India will start their international engagements in 2020 with a three-match T20 series against Sri Lanka. India’s focus this year and the next will be on winning at least one, if not both T20 World Cups (Australia 2020 and India 2021). It can be safely said that T20 is India’s weakest format and after the heady win in South Africa in 2007, they have struggled on the world stage.
TOI takes stock of the team and analyses what it needs to stand a chance Down Under:
FINDING A REPLACEMENT FOR SHIKHAR DHAWAN
Shikhar Dhawan’s low strike-rate in T20Is has been an issue for some time now and when he was out injured, India benefited in a strange way as KL Rahul took the spot and batted with refreshing fearlessness and variety. While Dhawan is a match-winner in the ODI format, he is not an automatic choice anymore in T20Is. In 2019, he has scored just 272 runs in 12 innings at an average of 22.66 and a strike rate of 110.56. The selectors need to start casting their net wider to look for a third opener. A closer look within the squad can help them find a player named Sanju Samson, who has been curiously underused.
Virat Kohli is India’s key batsman in the shortest format of the game.
SPREAD THE TOP-ORDER AROUND
India are in the process of traversing the same path as they did in the 50-over World Cup. All their big ammunition is stocked up at the front with little firepower to follow. The strategy unravelled spectacularly in the World Cup semifinal against New Zealand and the same could happen in Australia too. Rahul/Dhawan, Rohit, Kohli at one, two and three, looks spectacular, but India depend heavily either Kohli or Rohit batting for at least 15 overs to make a big score or chase it down. The middle-order of Shreyas Iyer, Manish Pandey and Rishabh Pant have not been tested enough and this is the right time to do that, even if it means losing a few games. Kohli sending in Shivam Dube at No. 3 at Thiruvananthapuram against West Indies ahead of him was a brave move and there is need for more trial and error approaches.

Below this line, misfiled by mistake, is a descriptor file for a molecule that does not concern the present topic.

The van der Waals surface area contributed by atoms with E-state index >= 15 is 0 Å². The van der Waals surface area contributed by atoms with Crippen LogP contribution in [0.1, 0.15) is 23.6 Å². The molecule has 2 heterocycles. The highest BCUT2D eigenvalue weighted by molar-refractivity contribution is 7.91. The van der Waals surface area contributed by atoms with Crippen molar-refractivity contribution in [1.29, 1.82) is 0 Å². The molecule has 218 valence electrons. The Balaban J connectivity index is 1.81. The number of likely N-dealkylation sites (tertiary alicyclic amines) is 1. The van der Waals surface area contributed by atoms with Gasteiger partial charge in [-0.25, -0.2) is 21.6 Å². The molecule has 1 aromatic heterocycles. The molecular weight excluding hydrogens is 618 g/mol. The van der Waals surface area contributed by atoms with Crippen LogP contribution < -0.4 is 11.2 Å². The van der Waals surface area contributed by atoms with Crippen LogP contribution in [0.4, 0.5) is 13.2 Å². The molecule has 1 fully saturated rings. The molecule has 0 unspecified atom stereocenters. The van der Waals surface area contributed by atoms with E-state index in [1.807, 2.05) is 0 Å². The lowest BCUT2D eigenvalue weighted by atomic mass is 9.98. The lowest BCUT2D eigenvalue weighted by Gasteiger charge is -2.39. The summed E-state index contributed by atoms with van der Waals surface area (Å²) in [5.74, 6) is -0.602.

GET KUL-CHA BACK ON THE MENU
Do you need bowlers who can bat or bowlers who can take wickets? India separated the finger-spin twins of R Ashwin and Ravindra Jadeja in the white-ball format because they were deemed ineffective by the team management after the Champions Trophy and played Yuzvendra Chahal and Kuldeep Yadav. The duo has played together in 10 T20 matches and have featured in eight wins. On bigger Australian grounds with steady breeze, they could be a massive factor. The skipper though is loathe to play them together and instead chooses to bank on the batting exploits of Washington Sundar to complement Ravindra Jadeja’s all-round skills. But on flatter tracks, wrist-spinners can be game-breakers in T20s and the sooner Virat realises this, the better.
FIND BUMRAH’S BOWLING PARTNERS
How much the team values Jasprit Bumrah was seen when BCCI President Sourav Ganguly intervened and stopped him from playing in the Ranji Trophy. His comeback after stress fracture of the back will be celebrated. But with Bhuvneshwar Kumar and Deepak Chahar injured, who will share the new-ball with Bumrah? Can Navdeep Saini be effective? He seems to struggle while bowling in the death overs. Left-arm seamer Khaleel Ahmed, once spoken of as a certainty even in the ODI World Cup, has been unfairly dumped. Shardul Thakur too has not set the world on fire yet. The ‘sore’card among pacers is getting longer and India have nine months before the World T20 to set that right.
TACKLE THE PANT CONUNDRUM
Rishabh Pant’s talent is well known. Sadly, so is his impetuosity. The big-hitting wicket-keeper-batsman has been testing the patience of the team management and his fans with his injudicious strokeplay in white-ball cricket. The constant scrutiny seems to have affected his wicketkeeping and DRS judgement too, as he has grassed regulation chances and has either not asked for a review or asked for it when the batsman has been not out. Virat has publicly backed his Delhi teammate, but how long can he ignore the gulf between potential and performance?
MIDDLE-LEVEL MANAGEMENT AND POWER-HITTING
Without Hardik Pandya, the team lacks a power-hitter in the middle-order. His absence though gives India a chance to groom someone for that role. If Shreyas Iyer takes up the No. 4 role, can Manish Pandey be trusted to give that finishing kick? Shivam Dube has shown glimpses of his talent but that was at No. 3. In a situation where the team needs to score at 15 runs an over, he is not yet tested. Basically, India need a Buttler-like batsman at No. 6 in Hardik’s absence.
Source : timesofindia